"Not when it is my brother," she informed. She didn't know what she would do if Armand had gambled away the money they both had worked for.

"Then, what trouble did he get into? You can't disappear if you aren't in some type of dilemma."

Marguerite pondered for a moment, for anything recent, and caught on the memory of his anxiety of presenting his love poem to Angele St. Cyr. Her blood boiled at the thought of that pompous aristo tattling to her father of the harmless piece of paper given to her by a commoner. With horror, she realized that she was the reason Armand was missing. She had encouraged him to deliver, even despite her better judgement.

"I think I know what happened to him, or who took him," she gripped his hand with a death grip.


"The Marquis de St. Cyr," she said with simple, utter, loathing. "My brother," she started, feeling ashamed, "he admired the daughter, and sent her a note proclaiming his affections."

"And...? What does that have to do with your brother missing?"

"Do you not know members of that class? They hate people like my brother and I. Armand could dare to look upon that girl's face and now, I believe, that awful man has somehow punished my poor, innocent brother." She clutched his long fingers and looked up at the man, tears in her childlike blue eyes, and the depths of sorrow evident in them could cause any to pity her situation, even a cold man like the one in front of her. "Sir, if you have any compassion, please, help me."

A stony heart melted at her plea, and Monsieur Armand placed a surprisingly warm hand on her forearm. "Mademoiselle. I will do whatever is in my power to find your brother and assist him in any way possible, whether it requires a doctor or a lawyer."

"Oh thank you, Monsieur Armand. You are very kind."

"I think I have an idea, Mademoiselle, of where to search for your brother." He started ahead, leaving her shocked. Paris was full of limitless options. She just hoped...she could not bring herself to think that her beloved brother was dead. If he was, she would feel it, wouldn't she? Marguerite shook her head, she was clueless on where to start, and if this acquaintance she had created knew of a place to start, why not?

Marguerite's legs ached, but Monsieur Armand still nimbly strode a few paces in front of her. They had been walking for hours, inquiring at gates, doctor's homes, in the slums and in the rich neighborhoods, but with no luck. The problem with their situation was that they didn't entirely know what they were looking for. Armand could have been beaten, kidnapped, or Marguerite could not admit to that possibility. By the minute, she physically grew wearier, but mentally became more enraged. Part of it was aimed at her brother, for being foolish enough to fall for a nobleman's daughter who was just as stiff-necked as her father. The rest was aimed at St. Cyr, for it was his fault she had to go through this sorrow and fatigue of worrying about Armand.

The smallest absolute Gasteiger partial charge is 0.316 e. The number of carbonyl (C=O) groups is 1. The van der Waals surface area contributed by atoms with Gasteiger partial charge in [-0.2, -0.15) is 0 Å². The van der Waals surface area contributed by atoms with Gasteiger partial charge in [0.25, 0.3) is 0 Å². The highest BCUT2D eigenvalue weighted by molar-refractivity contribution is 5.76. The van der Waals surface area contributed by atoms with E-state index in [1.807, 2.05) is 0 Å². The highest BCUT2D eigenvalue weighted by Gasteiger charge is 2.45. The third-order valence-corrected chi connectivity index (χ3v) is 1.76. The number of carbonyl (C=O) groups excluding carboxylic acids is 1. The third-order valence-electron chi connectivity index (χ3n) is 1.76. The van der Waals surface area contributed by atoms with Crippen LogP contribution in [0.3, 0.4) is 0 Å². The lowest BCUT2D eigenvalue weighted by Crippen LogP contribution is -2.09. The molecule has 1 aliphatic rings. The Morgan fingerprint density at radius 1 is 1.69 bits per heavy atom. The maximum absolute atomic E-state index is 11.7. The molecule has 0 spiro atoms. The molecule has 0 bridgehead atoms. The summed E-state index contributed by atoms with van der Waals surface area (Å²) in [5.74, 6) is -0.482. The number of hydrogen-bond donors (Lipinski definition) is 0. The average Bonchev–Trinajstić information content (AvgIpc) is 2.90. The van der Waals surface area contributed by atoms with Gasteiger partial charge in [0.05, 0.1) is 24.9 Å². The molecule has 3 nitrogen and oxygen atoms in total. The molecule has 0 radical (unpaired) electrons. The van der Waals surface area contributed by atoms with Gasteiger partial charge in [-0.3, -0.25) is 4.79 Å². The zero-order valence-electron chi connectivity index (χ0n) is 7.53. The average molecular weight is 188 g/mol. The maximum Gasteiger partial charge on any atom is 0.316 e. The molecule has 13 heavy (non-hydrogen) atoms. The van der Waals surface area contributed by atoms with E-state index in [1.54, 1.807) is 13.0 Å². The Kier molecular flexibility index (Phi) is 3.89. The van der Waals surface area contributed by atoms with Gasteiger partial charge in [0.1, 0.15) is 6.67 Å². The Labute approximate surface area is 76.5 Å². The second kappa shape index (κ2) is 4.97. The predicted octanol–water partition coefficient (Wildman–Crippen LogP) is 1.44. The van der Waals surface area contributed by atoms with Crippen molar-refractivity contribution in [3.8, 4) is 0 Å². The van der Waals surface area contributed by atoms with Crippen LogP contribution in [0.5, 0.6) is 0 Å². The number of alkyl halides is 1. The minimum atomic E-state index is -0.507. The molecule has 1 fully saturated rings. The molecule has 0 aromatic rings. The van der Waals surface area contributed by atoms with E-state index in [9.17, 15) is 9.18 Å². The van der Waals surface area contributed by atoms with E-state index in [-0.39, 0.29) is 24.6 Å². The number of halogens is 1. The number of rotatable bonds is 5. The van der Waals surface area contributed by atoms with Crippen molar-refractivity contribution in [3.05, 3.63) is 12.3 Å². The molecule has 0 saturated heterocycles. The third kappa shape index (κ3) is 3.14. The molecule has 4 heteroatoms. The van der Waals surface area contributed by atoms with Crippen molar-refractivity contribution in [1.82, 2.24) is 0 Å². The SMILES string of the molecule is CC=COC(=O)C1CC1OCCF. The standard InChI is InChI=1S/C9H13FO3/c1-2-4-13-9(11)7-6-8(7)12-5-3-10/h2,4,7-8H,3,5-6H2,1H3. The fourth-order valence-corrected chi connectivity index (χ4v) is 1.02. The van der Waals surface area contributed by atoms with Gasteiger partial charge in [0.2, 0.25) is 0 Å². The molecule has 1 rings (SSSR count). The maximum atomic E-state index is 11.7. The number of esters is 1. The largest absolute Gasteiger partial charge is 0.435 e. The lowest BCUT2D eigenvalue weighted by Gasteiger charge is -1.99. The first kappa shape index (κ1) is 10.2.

The sun was high, and her stomach was aching from lack of food and water. The last meal she had eaten was perhaps lunch the day before, she could not quite recall anything from the day before. Today felt like a whole lifetime. She tried to ignore it, but the man next to her finally noticed a loud grumble that could not be hidden through small talk. He grinned and lead her to a tavern, where he ordered for wine to revive them and a meal of bread and cheese. They sat in silence until the wench came back with their food.

"You don't have to accompany me, Mesieur. I can inquire by myself from this point." She felt she had intruded on his business he would've attended to that day, and the humiliation of losing her brother because he had admired a young woman of title was eating her alive. She really didn't want this man's pity.

Armand put down his food reluctantly and pulled out a snuff box. She watched as he placed it on his fist and inhaled, a habit becoming more and more popular with the elite circles. "Mademoiselle," he continued, blinking rapidly. Marguerite smiled inwardly, apparently, he wasn't used to the effects yet, "It would hardly be the actions of a gentleman," he stopped, coughing and sneezing, finally recovering and recomposing his habitual serious expression, "if I let you wander around Paris with no guide or escort." His voice was dry and she could tell he was struggling.

"Perhaps," she smirked, "it would be rude to abandon the man who has helped me all day, when he is in his own dire need of keeping down his snuff."

His eyes narrowed at first, and she feared he had not understood her, but he soon cracked a smile and chuckled. "I guess it is a nasty habit, Mademoiselle. It doesn't really do me any good," he admitted. They were silent for the rest of the meal, and Marguerite soon yearned to have more fill her stomach. It seemed she had awakened a sleeping giant, for as they set off again, after Armand paid the wench, her stomach voiced its hunger for more sustenance.

He led her to the gates near Rue de Belleville, where he suddenly stopped and sharply took his breath.

"What is it Mesieur?" She urged, tugging on his arm.

"I don't know why I haven't though about it before," he muttered in an awestruck voice.

"Dieu, my friend, tell me what you have discovered!"

He finally turned to her. "Mademoiselle, we have been searching for your brother within the walls."